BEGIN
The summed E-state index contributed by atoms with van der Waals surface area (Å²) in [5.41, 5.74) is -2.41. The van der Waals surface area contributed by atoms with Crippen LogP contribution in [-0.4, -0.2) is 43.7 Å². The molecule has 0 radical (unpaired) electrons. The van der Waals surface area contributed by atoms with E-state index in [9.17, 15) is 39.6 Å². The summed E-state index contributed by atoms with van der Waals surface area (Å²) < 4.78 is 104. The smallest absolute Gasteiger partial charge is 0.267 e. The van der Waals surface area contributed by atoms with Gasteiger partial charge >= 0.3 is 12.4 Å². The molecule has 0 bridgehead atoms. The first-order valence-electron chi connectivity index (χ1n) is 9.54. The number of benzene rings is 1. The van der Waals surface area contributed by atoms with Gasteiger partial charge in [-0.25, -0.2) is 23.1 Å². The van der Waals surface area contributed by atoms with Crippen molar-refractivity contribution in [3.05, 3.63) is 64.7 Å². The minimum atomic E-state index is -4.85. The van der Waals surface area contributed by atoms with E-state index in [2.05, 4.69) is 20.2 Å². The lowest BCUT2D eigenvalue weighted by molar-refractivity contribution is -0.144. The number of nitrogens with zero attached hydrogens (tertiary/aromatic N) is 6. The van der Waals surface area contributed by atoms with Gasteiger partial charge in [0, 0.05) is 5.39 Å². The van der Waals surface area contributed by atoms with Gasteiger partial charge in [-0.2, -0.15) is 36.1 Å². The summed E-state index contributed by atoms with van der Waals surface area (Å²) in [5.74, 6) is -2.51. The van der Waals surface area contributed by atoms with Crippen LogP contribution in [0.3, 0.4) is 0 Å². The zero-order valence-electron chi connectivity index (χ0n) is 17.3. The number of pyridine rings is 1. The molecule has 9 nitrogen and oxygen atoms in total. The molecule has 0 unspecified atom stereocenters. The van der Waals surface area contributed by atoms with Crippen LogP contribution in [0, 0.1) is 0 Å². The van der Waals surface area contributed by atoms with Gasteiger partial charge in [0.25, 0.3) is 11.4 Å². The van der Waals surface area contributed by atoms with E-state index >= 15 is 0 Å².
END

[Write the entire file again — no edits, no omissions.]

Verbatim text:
The summed E-state index contributed by atoms with van der Waals surface area (Å²) in [5.41, 5.74) is -2.41. The van der Waals surface area contributed by atoms with Crippen LogP contribution in [-0.4, -0.2) is 43.7 Å². The molecule has 0 radical (unpaired) electrons. The van der Waals surface area contributed by atoms with E-state index in [9.17, 15) is 39.6 Å². The summed E-state index contributed by atoms with van der Waals surface area (Å²) < 4.78 is 104. The smallest absolute Gasteiger partial charge is 0.267 e. The van der Waals surface area contributed by atoms with Gasteiger partial charge >= 0.3 is 12.4 Å². The molecule has 0 bridgehead atoms. The first-order valence-electron chi connectivity index (χ1n) is 9.54. The number of benzene rings is 1. The van der Waals surface area contributed by atoms with Gasteiger partial charge in [-0.25, -0.2) is 23.1 Å². The van der Waals surface area contributed by atoms with Crippen molar-refractivity contribution in [3.05, 3.63) is 64.7 Å². The minimum atomic E-state index is -4.85. The van der Waals surface area contributed by atoms with E-state index in [2.05, 4.69) is 20.2 Å². The lowest BCUT2D eigenvalue weighted by molar-refractivity contribution is -0.144. The number of nitrogens with zero attached hydrogens (tertiary/aromatic N) is 6. The van der Waals surface area contributed by atoms with Gasteiger partial charge in [0, 0.05) is 5.39 Å². The van der Waals surface area contributed by atoms with Gasteiger partial charge in [-0.2, -0.15) is 36.1 Å². The summed E-state index contributed by atoms with van der Waals surface area (Å²) in [5.74, 6) is -2.51. The van der Waals surface area contributed by atoms with Crippen LogP contribution in [0.3, 0.4) is 0 Å². The zero-order valence-electron chi connectivity index (χ0n) is 17.3. The number of pyridine rings is 1. The molecule has 9 nitrogen and oxygen atoms in total. The molecule has 0 unspecified atom stereocenters. The van der Waals surface area contributed by atoms with Crippen LogP contribution in [0, 0.1) is 0 Å². The van der Waals surface area contributed by atoms with Gasteiger partial charge in [0.25, 0.3) is 11.4 Å². The van der Waals surface area contributed by atoms with E-state index >= 15 is 0 Å².